Should Californians Resurrect A Plan To Pipe In Water From Alaska?

Should Californians Resurrect A Plan To Pipe In Water From Alaska?



The Stikine river in Alaska.

The Stikine river in Alaska. Margaret Bourke-White/The LIFE Picture Collection/Getty Images

Californians are desperate for water, so you can’t blame them for greedily eyeing the storm-sodden east. Look at all that snow! That’s just frozen water, right? But seriously, trucking snow from Boston over the Rockies is a pipe dream. Or…not the right kind of pipe, anyway.

But what about Alaska? The state is weeping snowmelt into the North Pacific. Nobody’s using it. It’s close to California, relatively speaking. And a pipe wouldn’t have to cross over any continental divides. It’s so crazy it just might work!

Or is it? Hare-brained schemes to bring out-of-state water to California are nothing new, and this idea doesn’t come from nowhere. It was born in the late 1980s by Alaskan governor Wally Hickel, who was always exuberant about selling his state’s resources. The original plan called for four 14-foot diameter pipes running at least 1,400 miles from the mouth of one of southeast Alaska’s monster rivers to one of California’s reservoirs. These would deliver about 1.3 trillion gallons of water a year. (California is currently about 11 trillion gallons of water in deficit.) Either of the Alaskan rivers under consideration—the Copper and the Stikine—have outflows more than double the combined flow of the Sacramento/San Joaquin rivers, California’s largest watershed. So it’s not like Alaska would miss the water. “If you’re going to put this symbolically, this project holds a lot of water,” says Don Kash, an emeritus tech policy researcher at George Mason University and the chair of a two-day meeting in 1991 that discussed the pipeline’s potential.

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But water never comes for free. Laying pipeline on the continental shelf is tricky business and would require armies of surveyors (and navies of pipe-laying ships). And Alaska is north, but not uphill. The pipeline would need pumping stations every 150 miles to keep the water flowing. In 1991, the now-defunct congressional Office of Technology Assessment calculated that the water pipeline would cost $110 billion dollars and take up to 15 years to complete. In the same paper, they compared the project to the Panama Canal, the Trans-Alaska Pipeline, and the English Channel Tunnel in terms of cost and complexity. All of which, they added, went way over budget. On the other hand, if it had taken 15 years to build in 1991, Californians would have been drinking Alaska’s Finest H20 since Justin Timberlake started bringing sexy back.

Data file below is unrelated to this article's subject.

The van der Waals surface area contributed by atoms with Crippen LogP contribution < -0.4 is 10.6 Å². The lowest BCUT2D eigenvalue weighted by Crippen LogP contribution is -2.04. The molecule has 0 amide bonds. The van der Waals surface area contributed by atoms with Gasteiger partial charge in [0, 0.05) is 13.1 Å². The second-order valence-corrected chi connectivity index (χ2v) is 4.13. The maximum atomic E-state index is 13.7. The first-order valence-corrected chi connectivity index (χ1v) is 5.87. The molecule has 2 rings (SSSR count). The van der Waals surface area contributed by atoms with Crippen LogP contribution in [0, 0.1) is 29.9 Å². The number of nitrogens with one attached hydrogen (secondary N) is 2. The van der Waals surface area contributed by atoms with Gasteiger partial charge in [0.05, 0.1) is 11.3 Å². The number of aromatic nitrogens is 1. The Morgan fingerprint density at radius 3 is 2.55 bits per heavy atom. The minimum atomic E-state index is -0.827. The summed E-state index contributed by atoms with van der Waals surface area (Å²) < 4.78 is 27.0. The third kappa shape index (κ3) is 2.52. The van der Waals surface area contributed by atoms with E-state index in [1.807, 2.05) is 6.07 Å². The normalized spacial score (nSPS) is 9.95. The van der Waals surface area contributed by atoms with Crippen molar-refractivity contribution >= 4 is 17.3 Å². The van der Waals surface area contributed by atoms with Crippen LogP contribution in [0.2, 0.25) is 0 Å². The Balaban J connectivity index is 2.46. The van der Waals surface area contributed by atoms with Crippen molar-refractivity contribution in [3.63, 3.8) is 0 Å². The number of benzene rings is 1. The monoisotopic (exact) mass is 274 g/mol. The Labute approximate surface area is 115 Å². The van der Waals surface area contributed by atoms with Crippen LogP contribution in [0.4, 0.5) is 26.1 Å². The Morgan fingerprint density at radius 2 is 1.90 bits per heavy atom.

So yeah, this wouldn’t be a cheap fix. The Office of Technology Assessment calculated that each one of those gallons of water would cost at least ten times as much as other options—in 1991 dollars. These alternatives included desalination, waste water reclamation, and plain ole’ conservation. But the current drought is the worst in the state’s history, and doesn’t look likely to let up soon. On the other hand, the state’s economy is better, and the tax base is about 8 million people stronger than 25 years ago. “The share of the cost would be spread out, and be spread out in a more significant way,” says Nils Andreassen, the executive director of the Institute of the North, a natural resources think tank founded by Hickel after he retired from politics. So how does this idea sound now?

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Unfortunately: Still crazy. “It’s just not something we’re even looking at,” says Nancy Vogel, a spokesperson for the California Department of Water Resources. Even with the extended drought and the expanded tax base, the cost of Alaskan water is too great. Partly that’s because most of the water would go to crops, not cities, so the costs would be passed on to food markets. “Having water that is this expensive go to agricultural crops is the kind of thing that would cause economists hair to go white,” says Kash. And even though advances in pipe laying logistics and materials have driven the engineering costs of the project down, it’s probable that modern environmental permitting would more than make up for those cuts in cost. “I think the biggest question would be, how does it impact fisheries?” says Andreassen. Because you know, putting a huge suction pipe at the mouth of a river doesn’t sound like it would help baby salmon get out to sea. And then there’s the question of invasive species: What kind of health risks would we face if the larvae from Alaska’s Jurassic-sized mosquito snuck into the pipe?

So apologies to all the California dreamers. Thou shalt not covet thy neighbors’ water (any more than you already do).


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